Most patients achieve a remission (an absence of signs and symptoms) after initial treatment for acute myeloid leukemia (AML). In some patients, however, the leukemia cells resist treatment. This is referred to as refractory leukemia. For refractory AML, treatment options may include:
- Drugs not already used during your past treatment
- Conditioning therapy followed by an allogeneic stem cell transplantation
Some patients reach remission and then have a return of AML cells in the marrow and a decrease in normal blood cells. This is called a relapse. For relapsed AML, you may be given more chemotherapy with the same or different drugs used previously during initial treatment. Some patients may also have a stem cell transplantation.
Treatment options depend on two factors:
- The remission's duration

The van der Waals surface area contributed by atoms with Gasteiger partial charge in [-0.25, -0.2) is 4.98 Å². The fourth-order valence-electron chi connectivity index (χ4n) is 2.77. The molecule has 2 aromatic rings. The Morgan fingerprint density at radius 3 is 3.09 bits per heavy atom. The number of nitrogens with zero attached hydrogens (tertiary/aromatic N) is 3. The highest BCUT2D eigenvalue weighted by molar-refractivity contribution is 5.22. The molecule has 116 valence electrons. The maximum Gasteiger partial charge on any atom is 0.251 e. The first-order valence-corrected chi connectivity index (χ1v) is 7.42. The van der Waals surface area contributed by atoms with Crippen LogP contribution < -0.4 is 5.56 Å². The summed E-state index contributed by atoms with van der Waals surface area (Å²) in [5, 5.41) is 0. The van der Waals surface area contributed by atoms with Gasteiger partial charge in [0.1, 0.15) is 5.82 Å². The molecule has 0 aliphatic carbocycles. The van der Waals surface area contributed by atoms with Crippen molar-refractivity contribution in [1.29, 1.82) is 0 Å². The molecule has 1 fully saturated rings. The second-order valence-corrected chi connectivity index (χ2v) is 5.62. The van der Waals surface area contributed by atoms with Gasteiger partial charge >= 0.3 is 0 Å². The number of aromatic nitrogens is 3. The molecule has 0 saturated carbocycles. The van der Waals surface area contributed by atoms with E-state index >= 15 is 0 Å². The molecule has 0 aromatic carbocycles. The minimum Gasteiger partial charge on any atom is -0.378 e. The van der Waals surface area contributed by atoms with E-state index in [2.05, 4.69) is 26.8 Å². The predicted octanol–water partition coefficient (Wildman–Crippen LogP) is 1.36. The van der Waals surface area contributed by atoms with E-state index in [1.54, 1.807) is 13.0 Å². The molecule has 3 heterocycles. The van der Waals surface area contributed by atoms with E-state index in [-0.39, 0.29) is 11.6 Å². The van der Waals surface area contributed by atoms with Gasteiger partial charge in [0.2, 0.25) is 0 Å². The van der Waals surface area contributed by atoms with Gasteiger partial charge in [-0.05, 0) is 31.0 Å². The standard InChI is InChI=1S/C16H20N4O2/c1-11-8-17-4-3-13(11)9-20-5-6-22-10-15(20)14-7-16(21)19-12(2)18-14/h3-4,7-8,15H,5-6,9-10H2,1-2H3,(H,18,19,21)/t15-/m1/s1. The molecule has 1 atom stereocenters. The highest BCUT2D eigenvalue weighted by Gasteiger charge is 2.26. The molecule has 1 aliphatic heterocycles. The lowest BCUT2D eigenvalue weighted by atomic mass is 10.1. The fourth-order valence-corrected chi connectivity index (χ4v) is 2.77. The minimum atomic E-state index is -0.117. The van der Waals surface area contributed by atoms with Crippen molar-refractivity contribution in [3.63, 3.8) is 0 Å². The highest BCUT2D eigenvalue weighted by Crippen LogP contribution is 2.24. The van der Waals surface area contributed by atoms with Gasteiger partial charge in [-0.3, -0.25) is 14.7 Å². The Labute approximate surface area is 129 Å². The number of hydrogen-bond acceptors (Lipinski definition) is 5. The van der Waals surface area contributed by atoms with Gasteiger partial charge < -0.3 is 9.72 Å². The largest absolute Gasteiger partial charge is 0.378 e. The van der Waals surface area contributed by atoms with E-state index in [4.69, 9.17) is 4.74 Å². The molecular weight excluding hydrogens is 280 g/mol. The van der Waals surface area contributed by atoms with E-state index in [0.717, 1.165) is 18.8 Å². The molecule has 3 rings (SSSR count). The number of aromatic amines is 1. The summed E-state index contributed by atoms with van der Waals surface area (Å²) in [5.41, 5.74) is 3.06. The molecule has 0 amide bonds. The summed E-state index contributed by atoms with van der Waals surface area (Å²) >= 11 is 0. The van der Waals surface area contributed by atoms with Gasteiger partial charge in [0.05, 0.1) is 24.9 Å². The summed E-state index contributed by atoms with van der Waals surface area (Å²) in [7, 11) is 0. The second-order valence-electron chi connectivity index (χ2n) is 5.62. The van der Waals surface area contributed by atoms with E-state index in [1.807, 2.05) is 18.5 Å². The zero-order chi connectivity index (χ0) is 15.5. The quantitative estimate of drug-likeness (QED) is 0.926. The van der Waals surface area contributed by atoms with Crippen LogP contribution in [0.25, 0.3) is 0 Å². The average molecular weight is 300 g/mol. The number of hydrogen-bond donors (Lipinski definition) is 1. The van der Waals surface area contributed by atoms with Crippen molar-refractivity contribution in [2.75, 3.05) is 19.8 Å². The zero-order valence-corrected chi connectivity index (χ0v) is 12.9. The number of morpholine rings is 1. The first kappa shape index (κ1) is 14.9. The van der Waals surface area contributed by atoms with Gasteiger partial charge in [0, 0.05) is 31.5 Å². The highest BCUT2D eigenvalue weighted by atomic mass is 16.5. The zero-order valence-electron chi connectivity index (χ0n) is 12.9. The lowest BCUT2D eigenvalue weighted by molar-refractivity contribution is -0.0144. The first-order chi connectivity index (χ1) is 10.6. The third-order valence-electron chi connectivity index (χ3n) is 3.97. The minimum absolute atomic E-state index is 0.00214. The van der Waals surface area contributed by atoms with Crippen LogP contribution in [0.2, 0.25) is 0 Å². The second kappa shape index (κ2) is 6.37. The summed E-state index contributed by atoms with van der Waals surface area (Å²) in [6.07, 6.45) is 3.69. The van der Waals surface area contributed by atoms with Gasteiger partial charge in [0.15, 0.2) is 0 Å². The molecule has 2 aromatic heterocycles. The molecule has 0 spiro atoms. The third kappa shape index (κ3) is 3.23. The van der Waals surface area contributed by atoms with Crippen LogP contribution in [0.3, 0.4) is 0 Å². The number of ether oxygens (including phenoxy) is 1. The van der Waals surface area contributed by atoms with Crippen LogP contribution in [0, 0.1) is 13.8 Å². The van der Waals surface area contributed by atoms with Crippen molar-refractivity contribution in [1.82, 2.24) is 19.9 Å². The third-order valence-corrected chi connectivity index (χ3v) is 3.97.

- The cytogenetic test results that show abnormal changes to the structure of chromosomes in the leukemia cells
Stem Cell Transplantation in Relapsed Patients
Allogeneic stem cell transplantation may be a treatment option for patients in early first relapse or second remission.
If you relapse after allogeneic stem cell transplantation, you may be treated with a donor leukocyte infusion (DLI).This therapy involves taking lymphocytes from the original stem cell donor and giving them to the patient who relapsed after transplant. DLI can induce an immune reaction against your cancer cells and help bring about remission. DLI has been most effective in patients with chronic myeloid leukemia who relapse after transplantation, but researchers are studying it for use in treating patients with AML and other blood cancers.
For some patients with relapsed or refractory AML, the best treatment route may be one that is being studied in a clinical trial. Several drugs and drug combinations used to treat AML are currently being studied.